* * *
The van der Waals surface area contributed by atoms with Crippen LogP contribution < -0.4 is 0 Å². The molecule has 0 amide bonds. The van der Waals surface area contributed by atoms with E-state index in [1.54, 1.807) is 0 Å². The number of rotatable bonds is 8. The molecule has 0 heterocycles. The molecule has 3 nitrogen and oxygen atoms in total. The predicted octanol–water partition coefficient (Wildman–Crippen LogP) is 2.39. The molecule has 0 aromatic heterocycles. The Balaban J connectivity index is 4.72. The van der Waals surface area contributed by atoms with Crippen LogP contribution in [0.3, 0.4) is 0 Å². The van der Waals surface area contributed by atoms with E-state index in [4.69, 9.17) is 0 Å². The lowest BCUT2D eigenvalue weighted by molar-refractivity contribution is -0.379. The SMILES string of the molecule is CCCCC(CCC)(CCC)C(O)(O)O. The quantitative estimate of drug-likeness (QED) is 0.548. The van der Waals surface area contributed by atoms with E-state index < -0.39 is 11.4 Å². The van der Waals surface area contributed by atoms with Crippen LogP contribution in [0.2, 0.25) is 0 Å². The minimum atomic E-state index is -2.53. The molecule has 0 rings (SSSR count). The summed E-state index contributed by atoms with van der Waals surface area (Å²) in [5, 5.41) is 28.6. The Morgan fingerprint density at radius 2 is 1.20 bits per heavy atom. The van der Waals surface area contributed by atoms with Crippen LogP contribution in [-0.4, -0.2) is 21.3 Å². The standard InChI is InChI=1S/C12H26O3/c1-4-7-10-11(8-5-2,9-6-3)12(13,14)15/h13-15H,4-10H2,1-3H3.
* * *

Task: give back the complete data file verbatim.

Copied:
The van der Waals surface area contributed by atoms with Crippen LogP contribution < -0.4 is 0 Å². The molecule has 0 amide bonds. The van der Waals surface area contributed by atoms with E-state index in [1.54, 1.807) is 0 Å². The number of rotatable bonds is 8. The molecule has 0 heterocycles. The molecule has 3 nitrogen and oxygen atoms in total. The predicted octanol–water partition coefficient (Wildman–Crippen LogP) is 2.39. The molecule has 0 aromatic heterocycles. The Balaban J connectivity index is 4.72. The van der Waals surface area contributed by atoms with Crippen LogP contribution in [0.3, 0.4) is 0 Å². The van der Waals surface area contributed by atoms with E-state index in [4.69, 9.17) is 0 Å². The lowest BCUT2D eigenvalue weighted by molar-refractivity contribution is -0.379. The SMILES string of the molecule is CCCCC(CCC)(CCC)C(O)(O)O. The quantitative estimate of drug-likeness (QED) is 0.548. The van der Waals surface area contributed by atoms with E-state index < -0.39 is 11.4 Å². The van der Waals surface area contributed by atoms with Crippen LogP contribution in [0.2, 0.25) is 0 Å². The minimum atomic E-state index is -2.53. The molecule has 0 rings (SSSR count). The summed E-state index contributed by atoms with van der Waals surface area (Å²) in [5, 5.41) is 28.6. The Morgan fingerprint density at radius 2 is 1.20 bits per heavy atom. The van der Waals surface area contributed by atoms with Crippen LogP contribution in [-0.4, -0.2) is 21.3 Å². The standard InChI is InChI=1S/C12H26O3/c1-4-7-10-11(8-5-2,9-6-3)12(13,14)15/h13-15H,4-10H2,1-3H3.